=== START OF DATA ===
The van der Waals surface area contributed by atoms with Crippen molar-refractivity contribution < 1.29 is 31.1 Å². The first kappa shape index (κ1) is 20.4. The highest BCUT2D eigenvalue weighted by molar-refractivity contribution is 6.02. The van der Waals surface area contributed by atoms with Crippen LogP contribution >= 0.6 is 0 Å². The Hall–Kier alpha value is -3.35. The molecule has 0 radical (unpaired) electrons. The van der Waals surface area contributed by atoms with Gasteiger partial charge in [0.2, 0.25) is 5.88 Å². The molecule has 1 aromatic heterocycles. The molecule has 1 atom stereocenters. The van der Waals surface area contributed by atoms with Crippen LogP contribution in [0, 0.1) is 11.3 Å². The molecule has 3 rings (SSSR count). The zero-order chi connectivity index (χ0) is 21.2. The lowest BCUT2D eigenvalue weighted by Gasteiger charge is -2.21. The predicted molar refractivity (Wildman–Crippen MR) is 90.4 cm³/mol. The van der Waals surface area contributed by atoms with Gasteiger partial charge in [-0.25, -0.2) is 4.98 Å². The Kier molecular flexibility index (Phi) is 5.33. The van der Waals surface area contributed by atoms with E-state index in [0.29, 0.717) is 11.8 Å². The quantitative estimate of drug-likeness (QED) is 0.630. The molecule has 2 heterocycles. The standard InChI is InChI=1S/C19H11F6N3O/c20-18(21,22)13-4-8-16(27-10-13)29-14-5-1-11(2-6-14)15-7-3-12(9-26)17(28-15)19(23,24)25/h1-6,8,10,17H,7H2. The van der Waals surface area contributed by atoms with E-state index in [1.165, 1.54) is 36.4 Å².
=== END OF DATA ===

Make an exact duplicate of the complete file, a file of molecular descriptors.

The van der Waals surface area contributed by atoms with Crippen molar-refractivity contribution < 1.29 is 31.1 Å². The first kappa shape index (κ1) is 20.4. The highest BCUT2D eigenvalue weighted by molar-refractivity contribution is 6.02. The van der Waals surface area contributed by atoms with Crippen LogP contribution >= 0.6 is 0 Å². The Hall–Kier alpha value is -3.35. The molecule has 0 radical (unpaired) electrons. The van der Waals surface area contributed by atoms with Gasteiger partial charge in [0.2, 0.25) is 5.88 Å². The molecule has 1 aromatic heterocycles. The molecule has 1 atom stereocenters. The van der Waals surface area contributed by atoms with Crippen LogP contribution in [0, 0.1) is 11.3 Å². The molecule has 3 rings (SSSR count). The zero-order chi connectivity index (χ0) is 21.2. The lowest BCUT2D eigenvalue weighted by Gasteiger charge is -2.21. The predicted molar refractivity (Wildman–Crippen MR) is 90.4 cm³/mol. The van der Waals surface area contributed by atoms with Gasteiger partial charge in [-0.25, -0.2) is 4.98 Å². The Kier molecular flexibility index (Phi) is 5.33. The van der Waals surface area contributed by atoms with E-state index in [0.29, 0.717) is 11.8 Å². The quantitative estimate of drug-likeness (QED) is 0.630. The molecule has 2 heterocycles. The standard InChI is InChI=1S/C19H11F6N3O/c20-18(21,22)13-4-8-16(27-10-13)29-14-5-1-11(2-6-14)15-7-3-12(9-26)17(28-15)19(23,24)25/h1-6,8,10,17H,7H2. The van der Waals surface area contributed by atoms with E-state index in [1.165, 1.54) is 36.4 Å².